2. Paste the headings, starting in cell J1 and again in cell J6.
  3. In cell L2 type ‘RUS’
  4. On the following row, in the appropriate cells, type ‘1994‘ ( J3), ‘Gold‘ (O3) and ‘Winter‘ (P3).
Preparing the Criteria and Output ranges
(click to zoom)

Performing the Advanced Filter

  1. Place cursor on one of the cells from the original database (e.g. B4).
  2. On the the Data tab of the Ribbon, in the Sort and Filter group, click Advanced. The Advanced Filter dialog will appear.
  3. For Action select Copy to another location.
  4. Review the List Range. If necessary correct the reference to include the source data.
  5. In the Criteria Range field type or select cells J1:P3.
  6. In the Copy To field, type or select the Output Range header, cells J6:P6.
  7. Click OK.

Voilà! The records that satisfy these criteria are copied to the Output range, and you get a virtual laurel wreath!

Closing Ceremony Notes:

  • Our criteria range included the headings and two additional rows. Each OR (inclusive) condition is entered on a separate row. Although our criteria uses data from 4 columns, there are only two separate, inclusive criteria; (1) RUSSIAN OR (2) GOLD MEDALIST in YEAR 1994. Were additional inclusive criteria necessary (e.g., Gender)  the criteria range in Step 5 would need to be increased, accordingly.
  • The copied data is not linked to the original. Edits to the original source data do not affect the copied output. Should you edit the source data you need only re-run the Advance Filter to synchronize data.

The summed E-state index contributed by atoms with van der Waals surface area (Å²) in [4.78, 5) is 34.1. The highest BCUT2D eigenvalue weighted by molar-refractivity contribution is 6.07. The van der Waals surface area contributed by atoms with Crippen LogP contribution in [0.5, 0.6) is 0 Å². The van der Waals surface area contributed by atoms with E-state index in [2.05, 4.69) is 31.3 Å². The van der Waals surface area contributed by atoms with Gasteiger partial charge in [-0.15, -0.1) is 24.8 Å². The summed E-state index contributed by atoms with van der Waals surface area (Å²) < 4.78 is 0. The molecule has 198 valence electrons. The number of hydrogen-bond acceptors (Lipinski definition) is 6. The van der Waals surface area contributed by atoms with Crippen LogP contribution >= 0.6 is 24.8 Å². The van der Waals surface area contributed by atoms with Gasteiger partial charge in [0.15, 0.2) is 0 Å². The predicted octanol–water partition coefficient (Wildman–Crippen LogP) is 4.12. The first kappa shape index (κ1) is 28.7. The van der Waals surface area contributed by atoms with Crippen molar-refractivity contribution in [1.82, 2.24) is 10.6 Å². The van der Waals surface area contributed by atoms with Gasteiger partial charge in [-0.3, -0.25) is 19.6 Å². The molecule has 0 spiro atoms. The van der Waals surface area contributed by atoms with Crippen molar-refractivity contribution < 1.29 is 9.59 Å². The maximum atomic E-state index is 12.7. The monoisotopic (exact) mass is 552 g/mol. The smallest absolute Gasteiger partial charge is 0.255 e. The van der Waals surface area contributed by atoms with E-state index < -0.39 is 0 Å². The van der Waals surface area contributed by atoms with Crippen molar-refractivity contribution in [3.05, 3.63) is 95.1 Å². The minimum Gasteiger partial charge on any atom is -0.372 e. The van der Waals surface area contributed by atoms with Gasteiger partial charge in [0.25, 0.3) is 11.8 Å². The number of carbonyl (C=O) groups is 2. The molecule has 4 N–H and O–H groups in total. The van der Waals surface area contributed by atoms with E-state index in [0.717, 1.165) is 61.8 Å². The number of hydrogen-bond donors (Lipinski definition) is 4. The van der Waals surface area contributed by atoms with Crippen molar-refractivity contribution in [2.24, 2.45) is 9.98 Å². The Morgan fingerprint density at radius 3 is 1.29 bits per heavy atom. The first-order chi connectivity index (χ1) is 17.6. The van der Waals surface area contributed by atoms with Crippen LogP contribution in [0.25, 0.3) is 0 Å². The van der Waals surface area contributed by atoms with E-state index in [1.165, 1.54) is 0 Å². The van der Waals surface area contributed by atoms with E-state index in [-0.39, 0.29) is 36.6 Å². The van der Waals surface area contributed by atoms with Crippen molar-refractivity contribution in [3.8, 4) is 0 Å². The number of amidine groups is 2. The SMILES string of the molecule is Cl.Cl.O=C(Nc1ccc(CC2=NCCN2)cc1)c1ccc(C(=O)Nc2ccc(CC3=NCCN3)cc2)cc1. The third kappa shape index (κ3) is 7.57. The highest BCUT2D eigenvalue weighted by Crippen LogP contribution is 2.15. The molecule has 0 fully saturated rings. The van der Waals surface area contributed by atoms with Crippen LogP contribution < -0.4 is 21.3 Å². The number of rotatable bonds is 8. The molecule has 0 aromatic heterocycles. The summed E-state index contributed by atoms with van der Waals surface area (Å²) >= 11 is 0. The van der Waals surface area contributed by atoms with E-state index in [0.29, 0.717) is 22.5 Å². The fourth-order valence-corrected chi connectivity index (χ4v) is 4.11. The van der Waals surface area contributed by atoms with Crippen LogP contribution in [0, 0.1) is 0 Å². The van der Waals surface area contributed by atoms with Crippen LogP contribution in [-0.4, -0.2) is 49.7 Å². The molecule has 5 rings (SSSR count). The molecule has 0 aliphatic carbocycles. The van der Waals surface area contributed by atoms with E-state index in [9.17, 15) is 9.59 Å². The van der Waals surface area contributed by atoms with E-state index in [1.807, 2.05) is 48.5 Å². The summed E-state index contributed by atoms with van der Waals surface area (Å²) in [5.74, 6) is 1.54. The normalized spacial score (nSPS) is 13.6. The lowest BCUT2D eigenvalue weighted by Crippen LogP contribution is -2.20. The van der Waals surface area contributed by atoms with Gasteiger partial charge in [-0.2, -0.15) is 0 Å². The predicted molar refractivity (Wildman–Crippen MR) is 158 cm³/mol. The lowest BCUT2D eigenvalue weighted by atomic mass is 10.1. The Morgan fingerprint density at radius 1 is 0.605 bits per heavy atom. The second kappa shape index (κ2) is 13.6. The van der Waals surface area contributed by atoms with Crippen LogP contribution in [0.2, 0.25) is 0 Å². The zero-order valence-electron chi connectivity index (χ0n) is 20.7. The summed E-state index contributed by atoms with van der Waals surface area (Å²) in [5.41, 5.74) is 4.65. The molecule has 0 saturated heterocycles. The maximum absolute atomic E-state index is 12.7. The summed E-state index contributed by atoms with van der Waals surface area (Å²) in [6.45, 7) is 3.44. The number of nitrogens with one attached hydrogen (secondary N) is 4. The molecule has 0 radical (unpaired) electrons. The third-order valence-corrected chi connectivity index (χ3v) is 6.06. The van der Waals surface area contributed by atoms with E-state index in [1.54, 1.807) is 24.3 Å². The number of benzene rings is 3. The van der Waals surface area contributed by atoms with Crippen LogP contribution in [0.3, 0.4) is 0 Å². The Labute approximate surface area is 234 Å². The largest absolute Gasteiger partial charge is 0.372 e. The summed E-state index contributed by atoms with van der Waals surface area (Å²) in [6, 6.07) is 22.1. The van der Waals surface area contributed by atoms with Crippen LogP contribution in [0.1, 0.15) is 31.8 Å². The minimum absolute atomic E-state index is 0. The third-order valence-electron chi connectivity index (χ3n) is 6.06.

• Do not put anything below the Output Range headers that you intend to keep; Excel erases all the rows beneath prior creating the output.

PivotTables & Slicers

Want a quick introduction to PivotTables? Watch this 10 minute video. I demonstrate the basic features of PivotTables and feature Slicers, new to Excel 2010. And for more, view the earlier post: PivotTable Intro, Step by Step.

Excel Speaks!

Here’s another cool feature of Excel: Speak Cells on Enter.

Speak Cells on Enter

This can prove valuable as a means to verify accurate data entry. The only setup required is to add a button to your Quick Action Toolbar (QAT).

To setup:

  1. RIGHT + CLICK on the QAT and select Customize Quick Access Toolbar.
  2. Set the Choose commands from drop-down to All commands, then scroll down and select Speak Cells on Enter.
  3. Click Add, then OK.

The button now appears on your QAT. Click button to toggle the feature on or off.

When active, each time you enter in a cell, the cell contents will be read back to you. Unlike other reader programs this voice is clear and rather pleasant (take note Acrobat).

Now if only you could select the voice,  I’d take something along the lines of a HAL 9000, or K.I.T.T. model.

Additional voice features of Excel include:

  • Speak Cells
  • Speak Cells – Stop Speaking Cells
  • Speak Cells by Columns
  • Speak Cells by Rows
  • Stop Listening to Voices in My Head*

*available only to select consumers. What, I am not one of them? I am so! You keep out of this.

Cheers!
hɔuᴉnb

Comments and questions are always welcome!